We’re excited to introduce you to the always interesting and insightful Andrew Duffell. We hope you’ll enjoy our conversation with Andrew below.
Andrew, looking forward to hearing all of your stories today. One of the things we most admire about small businesses is their ability to diverge from the corporate/industry standard. Is there something that you or your brand do that differs from the industry standard? We’d love to hear about it as well as any stories you might have that illustrate how or why this difference matters.
Global Ventures is our incubator, designed specifically for second-stage tech companies to scale to the next level of growth. Most incubators focus on startups, whereas we have chosen to support those companies whose products have been validated and are available in the market. Our ideal second-stage company generates approximately $1m annual revenue and employs approximately 12 people, with the potential to significantly disrupt one of the industries of key interest to Florida Atlantic University: sensors, embedded networks & smart cities; healthcare/life sciences; and environmental technologies. South Florida has been successful at creating startups, becoming the number one region in the United States for new company creation, so we have evolved to support the growth of those companies to become sustainable contributors to the regional economy’s growth and diversification.
The plan is that companies graduate Global Ventures and join the Research Park at FAU, continuing to research and innovate with FAU’s researchers and providing opportunities and inspiration to the student body.
Andrew, before we move on to more of these sorts of questions, can you take some time to bring our readers up to speed on you and what you do?
Born in England and brought up in Italy and Spain, I studied my undergraduate degree in Scotland before starting my career in Spain. I worked for an American tech company, where I met my future wife and relocated to Florida in 2002.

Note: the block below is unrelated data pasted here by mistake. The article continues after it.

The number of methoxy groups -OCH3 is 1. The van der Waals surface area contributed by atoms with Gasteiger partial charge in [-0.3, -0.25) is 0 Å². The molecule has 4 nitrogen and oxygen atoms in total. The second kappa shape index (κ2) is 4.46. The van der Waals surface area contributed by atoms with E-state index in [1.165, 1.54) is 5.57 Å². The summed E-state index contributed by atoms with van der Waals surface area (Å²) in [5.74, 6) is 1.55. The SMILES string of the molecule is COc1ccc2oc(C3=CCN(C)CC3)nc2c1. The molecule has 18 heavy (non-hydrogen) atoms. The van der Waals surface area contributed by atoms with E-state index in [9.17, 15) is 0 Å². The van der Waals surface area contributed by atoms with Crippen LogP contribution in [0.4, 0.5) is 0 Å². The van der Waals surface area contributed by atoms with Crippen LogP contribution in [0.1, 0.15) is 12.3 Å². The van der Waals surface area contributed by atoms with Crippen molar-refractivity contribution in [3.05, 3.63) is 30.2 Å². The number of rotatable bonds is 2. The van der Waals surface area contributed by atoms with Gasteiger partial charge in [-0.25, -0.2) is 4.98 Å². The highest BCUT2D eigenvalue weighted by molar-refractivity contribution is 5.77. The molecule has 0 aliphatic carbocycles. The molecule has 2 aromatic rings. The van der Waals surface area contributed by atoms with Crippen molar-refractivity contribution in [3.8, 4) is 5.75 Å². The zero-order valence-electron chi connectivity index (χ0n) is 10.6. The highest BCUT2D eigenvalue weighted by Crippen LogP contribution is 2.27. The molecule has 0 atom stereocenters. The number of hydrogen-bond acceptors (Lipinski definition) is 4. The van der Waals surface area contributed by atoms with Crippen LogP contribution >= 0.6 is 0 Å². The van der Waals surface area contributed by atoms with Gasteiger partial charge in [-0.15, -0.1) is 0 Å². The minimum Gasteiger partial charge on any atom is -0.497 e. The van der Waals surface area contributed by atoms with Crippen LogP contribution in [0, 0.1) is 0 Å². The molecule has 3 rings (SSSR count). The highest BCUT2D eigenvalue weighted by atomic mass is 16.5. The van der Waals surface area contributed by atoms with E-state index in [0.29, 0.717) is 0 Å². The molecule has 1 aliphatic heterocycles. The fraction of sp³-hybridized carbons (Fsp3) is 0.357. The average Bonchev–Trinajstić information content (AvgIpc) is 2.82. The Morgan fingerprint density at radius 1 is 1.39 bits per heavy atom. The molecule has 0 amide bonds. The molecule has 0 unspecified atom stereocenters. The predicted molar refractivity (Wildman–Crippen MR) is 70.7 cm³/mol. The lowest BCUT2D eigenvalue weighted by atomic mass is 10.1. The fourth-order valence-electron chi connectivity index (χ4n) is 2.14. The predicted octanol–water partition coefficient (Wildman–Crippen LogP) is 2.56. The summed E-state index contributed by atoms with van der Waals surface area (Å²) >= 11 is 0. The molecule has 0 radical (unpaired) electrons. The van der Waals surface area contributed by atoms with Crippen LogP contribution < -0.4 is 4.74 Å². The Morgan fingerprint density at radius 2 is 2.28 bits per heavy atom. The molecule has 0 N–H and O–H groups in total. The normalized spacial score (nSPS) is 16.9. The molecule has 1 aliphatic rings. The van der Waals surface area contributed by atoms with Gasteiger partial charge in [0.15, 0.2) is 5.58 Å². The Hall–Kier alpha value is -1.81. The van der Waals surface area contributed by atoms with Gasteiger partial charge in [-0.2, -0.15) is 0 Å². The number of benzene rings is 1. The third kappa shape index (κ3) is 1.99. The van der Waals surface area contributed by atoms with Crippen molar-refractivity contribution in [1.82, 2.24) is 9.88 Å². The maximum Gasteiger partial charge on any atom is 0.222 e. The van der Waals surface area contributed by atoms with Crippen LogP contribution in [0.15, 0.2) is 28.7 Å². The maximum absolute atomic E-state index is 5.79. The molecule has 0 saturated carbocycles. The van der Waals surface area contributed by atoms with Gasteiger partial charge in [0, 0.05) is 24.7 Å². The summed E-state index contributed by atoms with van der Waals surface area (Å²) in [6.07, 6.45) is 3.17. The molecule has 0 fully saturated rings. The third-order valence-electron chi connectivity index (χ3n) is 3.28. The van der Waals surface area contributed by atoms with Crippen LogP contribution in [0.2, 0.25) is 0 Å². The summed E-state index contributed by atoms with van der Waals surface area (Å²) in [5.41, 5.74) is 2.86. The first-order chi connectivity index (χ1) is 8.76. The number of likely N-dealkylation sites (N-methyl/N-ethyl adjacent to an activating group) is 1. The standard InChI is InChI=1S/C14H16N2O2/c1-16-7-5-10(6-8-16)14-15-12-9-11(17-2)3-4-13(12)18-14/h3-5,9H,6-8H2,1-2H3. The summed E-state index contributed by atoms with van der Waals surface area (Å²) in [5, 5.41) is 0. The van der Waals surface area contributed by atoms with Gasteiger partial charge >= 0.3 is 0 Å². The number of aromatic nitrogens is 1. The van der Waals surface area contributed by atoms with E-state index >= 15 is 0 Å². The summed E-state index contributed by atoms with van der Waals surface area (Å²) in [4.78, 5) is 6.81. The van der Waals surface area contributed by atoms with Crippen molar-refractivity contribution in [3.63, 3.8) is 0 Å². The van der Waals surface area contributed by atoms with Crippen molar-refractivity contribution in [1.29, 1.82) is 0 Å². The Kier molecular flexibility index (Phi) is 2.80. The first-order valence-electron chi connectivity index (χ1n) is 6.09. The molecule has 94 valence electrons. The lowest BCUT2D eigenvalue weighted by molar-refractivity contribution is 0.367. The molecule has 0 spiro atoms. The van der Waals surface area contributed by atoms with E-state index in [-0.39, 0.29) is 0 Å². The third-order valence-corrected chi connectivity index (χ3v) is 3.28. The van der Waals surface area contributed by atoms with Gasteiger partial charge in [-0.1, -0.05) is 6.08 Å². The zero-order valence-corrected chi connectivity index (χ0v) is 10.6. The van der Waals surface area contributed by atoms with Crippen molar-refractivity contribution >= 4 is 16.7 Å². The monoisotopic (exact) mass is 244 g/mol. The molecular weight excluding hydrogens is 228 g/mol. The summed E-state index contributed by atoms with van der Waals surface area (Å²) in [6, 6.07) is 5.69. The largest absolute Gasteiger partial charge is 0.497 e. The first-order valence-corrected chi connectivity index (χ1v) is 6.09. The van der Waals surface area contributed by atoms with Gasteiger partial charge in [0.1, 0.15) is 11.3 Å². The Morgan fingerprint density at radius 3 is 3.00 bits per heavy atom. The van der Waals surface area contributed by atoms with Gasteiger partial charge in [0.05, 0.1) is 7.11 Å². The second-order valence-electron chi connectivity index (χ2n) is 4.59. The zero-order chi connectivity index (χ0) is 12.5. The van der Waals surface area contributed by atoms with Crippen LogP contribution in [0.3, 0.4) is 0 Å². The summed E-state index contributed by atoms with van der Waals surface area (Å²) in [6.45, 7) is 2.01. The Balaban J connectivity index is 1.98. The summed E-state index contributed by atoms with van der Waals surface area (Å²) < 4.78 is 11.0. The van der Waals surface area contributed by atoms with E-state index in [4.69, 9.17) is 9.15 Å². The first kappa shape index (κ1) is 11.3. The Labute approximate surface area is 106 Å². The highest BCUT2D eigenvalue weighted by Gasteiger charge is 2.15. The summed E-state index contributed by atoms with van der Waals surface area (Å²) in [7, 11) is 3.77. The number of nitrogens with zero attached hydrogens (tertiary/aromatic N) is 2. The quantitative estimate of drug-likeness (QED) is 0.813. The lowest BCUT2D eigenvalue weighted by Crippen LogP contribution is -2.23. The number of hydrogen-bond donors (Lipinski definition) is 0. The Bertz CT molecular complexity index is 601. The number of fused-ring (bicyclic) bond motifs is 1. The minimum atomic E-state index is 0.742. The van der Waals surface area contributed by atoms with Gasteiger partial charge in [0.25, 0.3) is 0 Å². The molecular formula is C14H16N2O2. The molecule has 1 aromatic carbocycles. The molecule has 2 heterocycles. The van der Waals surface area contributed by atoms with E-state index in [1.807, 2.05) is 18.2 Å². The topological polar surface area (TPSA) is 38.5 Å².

As soon as I arrived in Florida and had a work permit, I began my economic development career by helping graduates of Job Corps find and keep meaningful employment in southern Miami-Dade County. We moved to Atlanta, GA for an opportunity to assist US high tech companies expand into the north of England, where I honed my relationship-building skills and learned the art of business recruitment and retention.
In 2005 we moved back to South Florida for me to become the Senior Vice President of the Business Development Board of Palm Beach County, a position I held until the end of 2010. During my time at the BDB, I helped position Palm Beach County as a contender for life science companies. When then-Governor Bush recruited the Max Planck Society to Florida, I led the local team in landing the Max Planck Florida Institute for Neuroscience: the first location of a new institute in the Western Hemisphere, on FAU’s Jupiter campus.
I took up my current role in January 2011 and began building on the foundation of my predecessors. The Research Park at FAU is South Florida’s only state university affiliated research and technology park and has become the region’s laboratory for new ideas and innovation in important industries such as healthcare and sensors.
Throughout my time at the Research Park at FAU, I have focused on strengthening the relationship with our primary partner: FAU. Our mission is inextricably linked to the University: we exist to promote scientific research in affiliation with FAU and to foster economic development in our service region – Broward and Palm Beach counties. Therefore, every company that wants to join the Research Park at FAU must demonstrate its plans and ability to add value to the research enterprise and student experience at Florida Atlantic University.